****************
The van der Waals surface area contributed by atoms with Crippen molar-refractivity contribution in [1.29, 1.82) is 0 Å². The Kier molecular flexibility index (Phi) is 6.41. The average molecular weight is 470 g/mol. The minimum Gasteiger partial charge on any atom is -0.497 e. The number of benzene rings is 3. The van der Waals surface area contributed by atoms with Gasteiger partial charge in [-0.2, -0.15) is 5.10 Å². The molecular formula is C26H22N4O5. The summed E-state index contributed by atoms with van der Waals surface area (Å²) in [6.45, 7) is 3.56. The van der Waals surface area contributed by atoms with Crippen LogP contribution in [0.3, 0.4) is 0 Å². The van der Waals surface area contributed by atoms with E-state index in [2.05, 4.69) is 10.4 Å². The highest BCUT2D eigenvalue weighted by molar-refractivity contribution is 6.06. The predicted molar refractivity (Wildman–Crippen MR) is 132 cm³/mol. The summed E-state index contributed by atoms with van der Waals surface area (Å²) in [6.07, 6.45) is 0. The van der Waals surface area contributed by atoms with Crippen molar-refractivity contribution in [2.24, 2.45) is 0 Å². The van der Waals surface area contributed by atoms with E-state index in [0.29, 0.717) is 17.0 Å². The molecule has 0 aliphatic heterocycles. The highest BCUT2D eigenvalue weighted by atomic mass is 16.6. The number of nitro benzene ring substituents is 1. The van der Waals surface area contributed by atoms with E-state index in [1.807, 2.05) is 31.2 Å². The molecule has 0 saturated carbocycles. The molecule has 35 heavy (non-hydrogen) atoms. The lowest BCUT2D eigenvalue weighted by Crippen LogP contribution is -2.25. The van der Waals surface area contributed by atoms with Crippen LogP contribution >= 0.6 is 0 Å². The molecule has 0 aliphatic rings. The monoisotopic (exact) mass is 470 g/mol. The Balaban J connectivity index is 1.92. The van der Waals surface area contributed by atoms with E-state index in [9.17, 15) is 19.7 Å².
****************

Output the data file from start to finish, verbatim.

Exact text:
The van der Waals surface area contributed by atoms with Crippen molar-refractivity contribution in [1.29, 1.82) is 0 Å². The Kier molecular flexibility index (Phi) is 6.41. The average molecular weight is 470 g/mol. The minimum Gasteiger partial charge on any atom is -0.497 e. The number of benzene rings is 3. The van der Waals surface area contributed by atoms with Gasteiger partial charge in [-0.2, -0.15) is 5.10 Å². The molecular formula is C26H22N4O5. The summed E-state index contributed by atoms with van der Waals surface area (Å²) in [6.45, 7) is 3.56. The van der Waals surface area contributed by atoms with Crippen LogP contribution in [0.3, 0.4) is 0 Å². The van der Waals surface area contributed by atoms with E-state index in [2.05, 4.69) is 10.4 Å². The highest BCUT2D eigenvalue weighted by molar-refractivity contribution is 6.06. The predicted molar refractivity (Wildman–Crippen MR) is 132 cm³/mol. The summed E-state index contributed by atoms with van der Waals surface area (Å²) in [6.07, 6.45) is 0. The van der Waals surface area contributed by atoms with Crippen molar-refractivity contribution in [2.24, 2.45) is 0 Å². The van der Waals surface area contributed by atoms with E-state index in [0.29, 0.717) is 17.0 Å². The molecule has 0 aliphatic heterocycles. The highest BCUT2D eigenvalue weighted by atomic mass is 16.6. The number of nitro benzene ring substituents is 1. The van der Waals surface area contributed by atoms with E-state index in [1.807, 2.05) is 31.2 Å². The molecule has 0 saturated carbocycles. The molecule has 35 heavy (non-hydrogen) atoms. The lowest BCUT2D eigenvalue weighted by Crippen LogP contribution is -2.25. The van der Waals surface area contributed by atoms with Crippen LogP contribution >= 0.6 is 0 Å². The molecule has 0 aliphatic rings. The monoisotopic (exact) mass is 470 g/mol. The Balaban J connectivity index is 1.92. The van der Waals surface area contributed by atoms with E-state index in [9.17, 15) is 19.7 Å².